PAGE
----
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Ireland failed to click with Web Summit: Founder

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Ireland's government has failed to engage with one of Europe's largest technology conferences and its big-name delegates, losing out on a chance to hold the event next year, the showcase's founder has told CNBC.

Web Summit - which is expected to draw in 30,000 attendees this year from companies such as Facebook and Google - has been held in Dublin, Ireland, since its inception in 2010. But Paddy Cosgrave, the event's founder, is to move the show to Lisbon, Portugal, next year after falling out with the Irish government.

Cosgrave accused government authorities of not making the effort to have key meetings with important delegates.

"This is a wonderful opportunity for ministers, possibly to engage. So we've had ministers from countries all over Europe who've come to this event to meet with high-level attendees, but never in the history of the Web Summit has an Irish minister met with a single high-level delegate in a bilateral meeting," Cosgrave told CNBC at an interview in Dublin on Monday.

Lisbon 'took demands seriously'

Web Summit 2015 is now open
Web Summit 2015 is now open

"And yet countries all over Europe will fly all this way on trade missions and meet with these people. But unfortunately, our own ministers, our own government isn't prepared to just walk down the street to meet these people."

In a statement to CNBC, a spokesperson for the Irish government said it supports Web Summit's move.

"The Government and its agencies have been happy to support the Web Summit and help it grow in scale each year. We wish Paddy and the team every success with the move to Lisbon and look forward to providing assistance with any events they may wish to host in the future," a spokesperson said in an email.

Previously, Paschal Donohoe, the Irish minister for transport tourism and sport has said the government was willing to engage for next year's event.

"We have events that are far bigger than the Web Summit happening. We're successfully able to deliver traffic management plans, we're successfully able to get these people around safely and in a convenient way through our city, and the same would have happened if the Web Summit had happened in Dublin in 2016," Donohoe told RTE News last month.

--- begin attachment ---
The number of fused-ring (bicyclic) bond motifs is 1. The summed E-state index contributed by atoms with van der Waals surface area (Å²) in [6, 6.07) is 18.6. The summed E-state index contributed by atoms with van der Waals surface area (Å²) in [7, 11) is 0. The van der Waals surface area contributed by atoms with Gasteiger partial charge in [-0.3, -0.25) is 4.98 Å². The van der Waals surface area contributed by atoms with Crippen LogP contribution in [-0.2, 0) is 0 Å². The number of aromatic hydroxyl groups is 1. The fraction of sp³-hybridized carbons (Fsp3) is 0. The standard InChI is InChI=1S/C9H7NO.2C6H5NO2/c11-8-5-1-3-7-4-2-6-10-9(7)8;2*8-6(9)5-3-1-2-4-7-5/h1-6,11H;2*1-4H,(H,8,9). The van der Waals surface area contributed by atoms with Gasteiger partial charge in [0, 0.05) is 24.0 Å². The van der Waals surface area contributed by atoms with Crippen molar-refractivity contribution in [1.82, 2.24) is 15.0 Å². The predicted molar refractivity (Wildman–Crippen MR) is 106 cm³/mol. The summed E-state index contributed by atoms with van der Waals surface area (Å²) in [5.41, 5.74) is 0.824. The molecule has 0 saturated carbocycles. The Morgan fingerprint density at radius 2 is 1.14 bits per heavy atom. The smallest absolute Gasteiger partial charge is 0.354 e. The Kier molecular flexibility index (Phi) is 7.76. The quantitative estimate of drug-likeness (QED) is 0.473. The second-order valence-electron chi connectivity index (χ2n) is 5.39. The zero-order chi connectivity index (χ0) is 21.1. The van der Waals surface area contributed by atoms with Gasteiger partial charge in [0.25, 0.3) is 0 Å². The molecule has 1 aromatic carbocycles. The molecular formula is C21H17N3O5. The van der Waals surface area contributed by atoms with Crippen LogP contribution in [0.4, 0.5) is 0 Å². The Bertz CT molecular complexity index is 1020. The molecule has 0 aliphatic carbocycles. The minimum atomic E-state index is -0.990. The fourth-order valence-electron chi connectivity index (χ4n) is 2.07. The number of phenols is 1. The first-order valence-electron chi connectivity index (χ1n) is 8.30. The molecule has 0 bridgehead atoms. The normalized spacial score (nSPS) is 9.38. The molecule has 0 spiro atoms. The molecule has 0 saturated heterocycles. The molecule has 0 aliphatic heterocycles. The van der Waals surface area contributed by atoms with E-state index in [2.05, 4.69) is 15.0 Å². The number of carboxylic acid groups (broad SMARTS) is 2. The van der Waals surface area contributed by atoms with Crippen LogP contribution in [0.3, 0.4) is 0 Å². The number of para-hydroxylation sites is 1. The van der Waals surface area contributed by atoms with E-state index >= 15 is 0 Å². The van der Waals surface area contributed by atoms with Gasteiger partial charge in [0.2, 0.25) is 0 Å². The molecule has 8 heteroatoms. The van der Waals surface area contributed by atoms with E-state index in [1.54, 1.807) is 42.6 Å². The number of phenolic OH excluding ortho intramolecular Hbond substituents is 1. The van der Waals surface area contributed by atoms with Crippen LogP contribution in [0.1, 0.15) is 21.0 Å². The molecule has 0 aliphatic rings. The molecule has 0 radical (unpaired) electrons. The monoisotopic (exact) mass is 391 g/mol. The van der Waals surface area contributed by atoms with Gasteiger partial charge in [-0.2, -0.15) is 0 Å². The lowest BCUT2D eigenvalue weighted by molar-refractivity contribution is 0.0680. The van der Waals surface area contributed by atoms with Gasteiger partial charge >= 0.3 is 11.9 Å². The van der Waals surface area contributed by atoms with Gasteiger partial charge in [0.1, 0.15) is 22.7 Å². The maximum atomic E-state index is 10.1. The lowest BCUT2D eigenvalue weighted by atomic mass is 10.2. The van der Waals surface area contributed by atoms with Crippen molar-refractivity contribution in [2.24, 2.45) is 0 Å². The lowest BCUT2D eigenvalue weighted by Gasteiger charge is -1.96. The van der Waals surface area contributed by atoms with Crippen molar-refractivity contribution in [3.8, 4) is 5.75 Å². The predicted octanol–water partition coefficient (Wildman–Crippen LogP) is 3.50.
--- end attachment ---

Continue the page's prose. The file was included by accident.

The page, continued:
Cosgrave has been at loggerheads with the Irish government for some time over the event. He has demanded that better traffic management systems be put in place, hotels don't overcharge and the Royal Dublin Society, where the event is held, be upgraded to cope with a growing show. Cosgrave has written directly to the Taoiseach Enda Kenny's office about these issues.

The Web Summit founder released email correspondence between himself and government ministers in October and accused them of a "complete lack of co-ordination."

But the government has defended its handling of the show and said in a statement at the time that the emails "are a selection of rather than a full account of contact between the summit and Government and its agencies."

Now the event, which brings around 102 million euros ($112 million) to the Irish economy, according to the country's government, will be hosted in Lisbon next year. Cosgrave said that Dublin has "reached its infrastructural limit" and said Libson took its demands "seriously".

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"I think they really took seriously our demands that we wanted our attendees to have the best experience possible, that we needed public transport to be absolutely right, and then at night they will be able to work with us to turn the city into just a spectacular destination for people to go on pub crawls and to go on evening events," Cosgrave told CNBC.

The Web Summit co-founder did not confirm or deny that he was offered any monetary incentive to move to Lisbon.

"Every single city that approached us over a great many years starting four years ago made offers for why we should move to their city, much the same as has happened with World Cups."